Suggested plan for interventions
Based on their 1994 review, Weinberg and Comar suggest that a psychological skills training (PST) program should involve teaching the basic skills and systematically practicing them during special training sessions. These training sessions should be the first or last 15-30 minutes of physical practice sessions; most new mental skills require 15-30 minutes training three to five times a week and it takes approximately three to six months, to fully learn new skills, practice, and integrate them. Most psychological training should be during supervised practice unless the athlete is fairly self-motivated. As quickly as possible the PST should be integrated with physical skills training and tried during simulated competition. A very specific and detailed pre-competition and competition plan for controlling emotions, developing a routine, and dealing with unexpected events should be part of each athletes training and PST should continue as long as the athlete is involved in a sport in the same way as physical skills training is conducted.
Serious martial artists devote a great deal of time to learning the physical aspects of their sport. Hodge and Deakin (1998) interviews with martial arts indicated that they practiced an average of 35 hours a week during the first year of training to approximately 58 hours a week the year prior to obtaining the black belt, which is very similar to the practice times reported by other elite athletes. Therefore, practicing psychological skills a couple of hours a week to enhance performance can be well worth the investment.
Comprehensive plans for interventions
Terry Orlick (1986), in his book Psyching for Sport, suggests setting performance outcome goals by imagining unlimited potential, setting realistic goals based on history, skill, and motivation for improvement, and setting a goal of self-acceptance no matter the outcome of the event. During competition, it is important to focus energy on what is under the athlete’s control and achievable and not to think of winning or losing. A pre-competition mental plan should include confidence that the preparation is adequate, methods of avoiding self-defeating thoughts, methods of developing an optimal arousal state, positive performance imagery and mental suggestions such as “I have prepared…I am capable…I am in control…I am ready.” During competition, the athlete should be prepared to push the limits and should have particular focus words to use during different aspects of competition. Often athletes do not pay enough attention to refocusing during pre-competition and competition. Orlick suggests that if the athlete is not feeling up to his or her usual level to “keep it secret from your body. Your body won’t know and it will perform as it has been trained.” He also indicates that based on his personal experience it takes one to three years to refine a psychological plan enough to help performance consistently; the athlete needs to evaluate the plan after each competition in order to refine it further.
In his book, Mastering Your Own Game, David Kauss (2001) suggests a plan to improve athletic performance. He suggests that when using imagery to focus on all five senses, that the imagery should not involve thoughts, but can be a visualization of actual past events or of participating in a planned event. In addition, it is useful for an athlete to find a “spot” that is a physical place that is private with easy access and only used for working on the mental game. When in this spot the athlete can build the right internal environment for practicing psychological skills. Once this spot is obtained, the athlete can assess factors affecting his/her sports performance by examining the influence of significant people in his/her life, reviewing the important sports-related events such as falling in love with the sport, peak performances, nightmare performances, obstacles that were overcome and growth events, and identifying places of power that are significant to the individual. The athlete can also assess his or her daydreams about their sport by engaging in self-guided daydreams, journaling about the daydreams and examining the themes that are found such as need for achievement, need for affiliation, and need for power. He also suggests that the athlete keep a daily event diary to include recording events, thoughts, feelings, and actions in order to examine the patterns. Finally, he recommends practicing techniques of relaxation, body awareness, mental rehearsal and visualization, concentration building, and cognitive skills and to develop a personal psychological skills pack based on the overall assessment and personal effectiveness of the different techniques; the techniques in the pack should be assessed and changed based on what works and what doesn’t.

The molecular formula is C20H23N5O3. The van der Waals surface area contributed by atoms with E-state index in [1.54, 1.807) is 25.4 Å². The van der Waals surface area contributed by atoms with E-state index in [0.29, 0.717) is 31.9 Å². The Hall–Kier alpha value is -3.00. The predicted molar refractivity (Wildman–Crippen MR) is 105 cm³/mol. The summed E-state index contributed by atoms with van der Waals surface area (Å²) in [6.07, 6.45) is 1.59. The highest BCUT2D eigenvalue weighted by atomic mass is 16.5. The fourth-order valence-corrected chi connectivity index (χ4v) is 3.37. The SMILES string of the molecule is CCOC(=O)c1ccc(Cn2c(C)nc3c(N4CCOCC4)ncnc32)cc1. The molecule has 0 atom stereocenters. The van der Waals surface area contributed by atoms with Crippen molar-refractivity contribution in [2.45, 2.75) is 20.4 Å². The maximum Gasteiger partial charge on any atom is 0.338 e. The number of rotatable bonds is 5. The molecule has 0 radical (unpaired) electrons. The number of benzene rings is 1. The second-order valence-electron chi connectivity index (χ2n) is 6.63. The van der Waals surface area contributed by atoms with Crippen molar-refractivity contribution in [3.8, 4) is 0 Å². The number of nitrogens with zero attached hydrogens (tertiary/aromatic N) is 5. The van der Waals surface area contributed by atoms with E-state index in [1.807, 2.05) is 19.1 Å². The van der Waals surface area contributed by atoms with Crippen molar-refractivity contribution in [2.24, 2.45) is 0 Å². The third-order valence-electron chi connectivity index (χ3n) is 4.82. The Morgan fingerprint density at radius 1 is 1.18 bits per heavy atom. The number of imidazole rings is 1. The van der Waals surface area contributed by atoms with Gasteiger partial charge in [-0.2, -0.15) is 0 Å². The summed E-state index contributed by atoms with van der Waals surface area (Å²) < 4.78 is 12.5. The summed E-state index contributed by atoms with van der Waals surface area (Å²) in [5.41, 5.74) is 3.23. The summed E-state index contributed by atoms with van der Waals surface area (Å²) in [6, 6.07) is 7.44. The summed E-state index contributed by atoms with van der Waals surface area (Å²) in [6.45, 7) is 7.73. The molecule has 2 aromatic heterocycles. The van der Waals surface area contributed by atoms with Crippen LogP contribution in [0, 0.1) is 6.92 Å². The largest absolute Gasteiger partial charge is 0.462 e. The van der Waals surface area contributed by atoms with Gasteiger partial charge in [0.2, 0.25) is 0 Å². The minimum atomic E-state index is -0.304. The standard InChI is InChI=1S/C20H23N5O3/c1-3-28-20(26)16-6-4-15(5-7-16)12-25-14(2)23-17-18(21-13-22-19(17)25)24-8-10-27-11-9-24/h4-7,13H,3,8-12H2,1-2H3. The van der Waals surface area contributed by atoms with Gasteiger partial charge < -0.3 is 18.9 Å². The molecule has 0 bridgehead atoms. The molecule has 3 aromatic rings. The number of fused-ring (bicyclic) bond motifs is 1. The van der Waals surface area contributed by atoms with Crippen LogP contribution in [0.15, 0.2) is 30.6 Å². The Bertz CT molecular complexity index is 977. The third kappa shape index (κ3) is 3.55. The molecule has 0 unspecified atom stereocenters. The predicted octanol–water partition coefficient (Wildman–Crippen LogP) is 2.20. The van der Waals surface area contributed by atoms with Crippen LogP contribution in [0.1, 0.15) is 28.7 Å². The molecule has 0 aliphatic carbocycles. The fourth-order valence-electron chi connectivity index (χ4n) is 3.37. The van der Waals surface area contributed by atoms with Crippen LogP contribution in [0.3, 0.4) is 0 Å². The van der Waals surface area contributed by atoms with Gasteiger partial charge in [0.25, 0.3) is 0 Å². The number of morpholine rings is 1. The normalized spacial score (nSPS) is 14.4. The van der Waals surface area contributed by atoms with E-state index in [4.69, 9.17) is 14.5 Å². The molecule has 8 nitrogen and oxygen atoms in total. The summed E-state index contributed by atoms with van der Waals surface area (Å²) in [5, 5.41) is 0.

To control anxiety, Kauss (2001) suggests a worry spot technique of providing a time and place for worry rather than it being out-of-control. He espouses the Rule of Peak Performance: “Compete with the maximum amount of arousal that you can control.” Prior to performance, Kauss (2001) recommends a focus on the following factors: the last practice should be clearly identified, the importance of a rest period, a psychological skills pack review, a normal sleep schedule, attention to nutrition, dressing ritual, use of the psychological skills pack, and a physical warm-up prior to the final “go” signal.